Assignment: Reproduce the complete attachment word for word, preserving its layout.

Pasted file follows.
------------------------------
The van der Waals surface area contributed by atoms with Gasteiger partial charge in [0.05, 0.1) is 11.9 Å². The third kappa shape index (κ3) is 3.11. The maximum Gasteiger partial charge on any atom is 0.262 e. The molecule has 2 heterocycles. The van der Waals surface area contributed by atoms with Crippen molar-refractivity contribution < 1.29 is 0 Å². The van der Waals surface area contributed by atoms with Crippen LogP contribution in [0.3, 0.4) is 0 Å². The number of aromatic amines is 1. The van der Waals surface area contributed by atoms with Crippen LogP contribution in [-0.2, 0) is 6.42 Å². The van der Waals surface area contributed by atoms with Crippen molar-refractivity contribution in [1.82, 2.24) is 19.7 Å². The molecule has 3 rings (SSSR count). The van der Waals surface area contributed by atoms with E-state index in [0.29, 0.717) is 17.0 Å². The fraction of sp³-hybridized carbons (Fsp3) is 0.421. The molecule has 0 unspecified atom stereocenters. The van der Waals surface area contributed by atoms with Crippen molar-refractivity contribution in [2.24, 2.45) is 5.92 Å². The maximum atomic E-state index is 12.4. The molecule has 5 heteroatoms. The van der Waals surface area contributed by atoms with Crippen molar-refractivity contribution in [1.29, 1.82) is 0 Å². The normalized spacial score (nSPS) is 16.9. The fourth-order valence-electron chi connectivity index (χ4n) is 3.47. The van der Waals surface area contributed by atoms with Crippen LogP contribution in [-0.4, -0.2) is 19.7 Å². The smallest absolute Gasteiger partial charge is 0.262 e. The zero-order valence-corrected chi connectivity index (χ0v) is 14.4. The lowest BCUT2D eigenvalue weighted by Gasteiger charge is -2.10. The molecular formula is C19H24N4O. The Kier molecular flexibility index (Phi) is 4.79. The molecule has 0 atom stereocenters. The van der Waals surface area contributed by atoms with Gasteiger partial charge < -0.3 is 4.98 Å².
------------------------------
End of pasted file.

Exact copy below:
The van der Waals surface area contributed by atoms with Gasteiger partial charge in [0.05, 0.1) is 11.9 Å². The third kappa shape index (κ3) is 3.11. The maximum Gasteiger partial charge on any atom is 0.262 e. The molecule has 2 heterocycles. The van der Waals surface area contributed by atoms with Crippen molar-refractivity contribution < 1.29 is 0 Å². The van der Waals surface area contributed by atoms with Crippen LogP contribution in [0.3, 0.4) is 0 Å². The number of aromatic amines is 1. The van der Waals surface area contributed by atoms with Crippen LogP contribution in [-0.2, 0) is 6.42 Å². The van der Waals surface area contributed by atoms with Crippen molar-refractivity contribution in [1.82, 2.24) is 19.7 Å². The molecule has 3 rings (SSSR count). The van der Waals surface area contributed by atoms with E-state index in [0.29, 0.717) is 17.0 Å². The fraction of sp³-hybridized carbons (Fsp3) is 0.421. The molecule has 0 unspecified atom stereocenters. The van der Waals surface area contributed by atoms with Crippen molar-refractivity contribution in [2.24, 2.45) is 5.92 Å². The maximum atomic E-state index is 12.4. The molecule has 5 heteroatoms. The van der Waals surface area contributed by atoms with Crippen molar-refractivity contribution in [1.29, 1.82) is 0 Å². The normalized spacial score (nSPS) is 16.9. The fourth-order valence-electron chi connectivity index (χ4n) is 3.47. The van der Waals surface area contributed by atoms with Crippen LogP contribution in [-0.4, -0.2) is 19.7 Å². The smallest absolute Gasteiger partial charge is 0.262 e. The zero-order valence-corrected chi connectivity index (χ0v) is 14.4. The lowest BCUT2D eigenvalue weighted by Gasteiger charge is -2.10. The molecular formula is C19H24N4O. The Kier molecular flexibility index (Phi) is 4.79. The molecule has 0 atom stereocenters. The van der Waals surface area contributed by atoms with Gasteiger partial charge < -0.3 is 4.98 Å².